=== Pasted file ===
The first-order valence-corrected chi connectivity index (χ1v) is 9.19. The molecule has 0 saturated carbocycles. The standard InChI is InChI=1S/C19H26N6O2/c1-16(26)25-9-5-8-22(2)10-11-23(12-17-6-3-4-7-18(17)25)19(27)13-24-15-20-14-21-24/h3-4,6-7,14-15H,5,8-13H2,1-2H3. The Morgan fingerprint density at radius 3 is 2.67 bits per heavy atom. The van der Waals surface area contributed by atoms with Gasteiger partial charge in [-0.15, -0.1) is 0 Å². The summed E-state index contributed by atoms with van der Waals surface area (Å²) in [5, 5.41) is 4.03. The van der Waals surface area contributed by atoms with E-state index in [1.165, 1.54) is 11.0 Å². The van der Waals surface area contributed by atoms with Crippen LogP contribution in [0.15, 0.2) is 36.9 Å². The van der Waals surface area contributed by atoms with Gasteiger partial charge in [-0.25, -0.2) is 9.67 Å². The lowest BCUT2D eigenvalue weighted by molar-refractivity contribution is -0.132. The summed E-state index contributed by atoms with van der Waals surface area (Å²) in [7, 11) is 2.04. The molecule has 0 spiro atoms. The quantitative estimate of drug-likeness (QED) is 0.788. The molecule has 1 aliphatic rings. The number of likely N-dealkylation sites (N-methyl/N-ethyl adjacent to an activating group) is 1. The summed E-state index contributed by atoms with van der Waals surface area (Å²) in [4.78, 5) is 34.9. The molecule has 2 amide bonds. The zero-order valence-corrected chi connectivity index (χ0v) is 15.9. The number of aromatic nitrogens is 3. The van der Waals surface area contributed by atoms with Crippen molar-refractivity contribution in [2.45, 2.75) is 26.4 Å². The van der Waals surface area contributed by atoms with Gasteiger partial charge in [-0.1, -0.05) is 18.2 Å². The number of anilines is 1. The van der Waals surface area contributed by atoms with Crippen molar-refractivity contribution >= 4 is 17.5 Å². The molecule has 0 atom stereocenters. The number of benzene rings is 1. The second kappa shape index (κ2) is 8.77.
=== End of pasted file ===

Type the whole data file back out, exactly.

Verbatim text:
The first-order valence-corrected chi connectivity index (χ1v) is 9.19. The molecule has 0 saturated carbocycles. The standard InChI is InChI=1S/C19H26N6O2/c1-16(26)25-9-5-8-22(2)10-11-23(12-17-6-3-4-7-18(17)25)19(27)13-24-15-20-14-21-24/h3-4,6-7,14-15H,5,8-13H2,1-2H3. The Morgan fingerprint density at radius 3 is 2.67 bits per heavy atom. The van der Waals surface area contributed by atoms with Gasteiger partial charge in [-0.15, -0.1) is 0 Å². The summed E-state index contributed by atoms with van der Waals surface area (Å²) in [5, 5.41) is 4.03. The van der Waals surface area contributed by atoms with E-state index in [1.165, 1.54) is 11.0 Å². The van der Waals surface area contributed by atoms with Crippen LogP contribution in [0.15, 0.2) is 36.9 Å². The van der Waals surface area contributed by atoms with Gasteiger partial charge in [-0.25, -0.2) is 9.67 Å². The lowest BCUT2D eigenvalue weighted by molar-refractivity contribution is -0.132. The summed E-state index contributed by atoms with van der Waals surface area (Å²) in [7, 11) is 2.04. The molecule has 0 spiro atoms. The quantitative estimate of drug-likeness (QED) is 0.788. The molecule has 1 aliphatic rings. The number of likely N-dealkylation sites (N-methyl/N-ethyl adjacent to an activating group) is 1. The summed E-state index contributed by atoms with van der Waals surface area (Å²) in [4.78, 5) is 34.9. The molecule has 2 amide bonds. The zero-order valence-corrected chi connectivity index (χ0v) is 15.9. The number of aromatic nitrogens is 3. The van der Waals surface area contributed by atoms with Crippen molar-refractivity contribution in [2.45, 2.75) is 26.4 Å². The van der Waals surface area contributed by atoms with Gasteiger partial charge in [-0.1, -0.05) is 18.2 Å². The number of anilines is 1. The van der Waals surface area contributed by atoms with Crippen molar-refractivity contribution >= 4 is 17.5 Å². The molecule has 0 atom stereocenters. The number of benzene rings is 1. The second kappa shape index (κ2) is 8.77.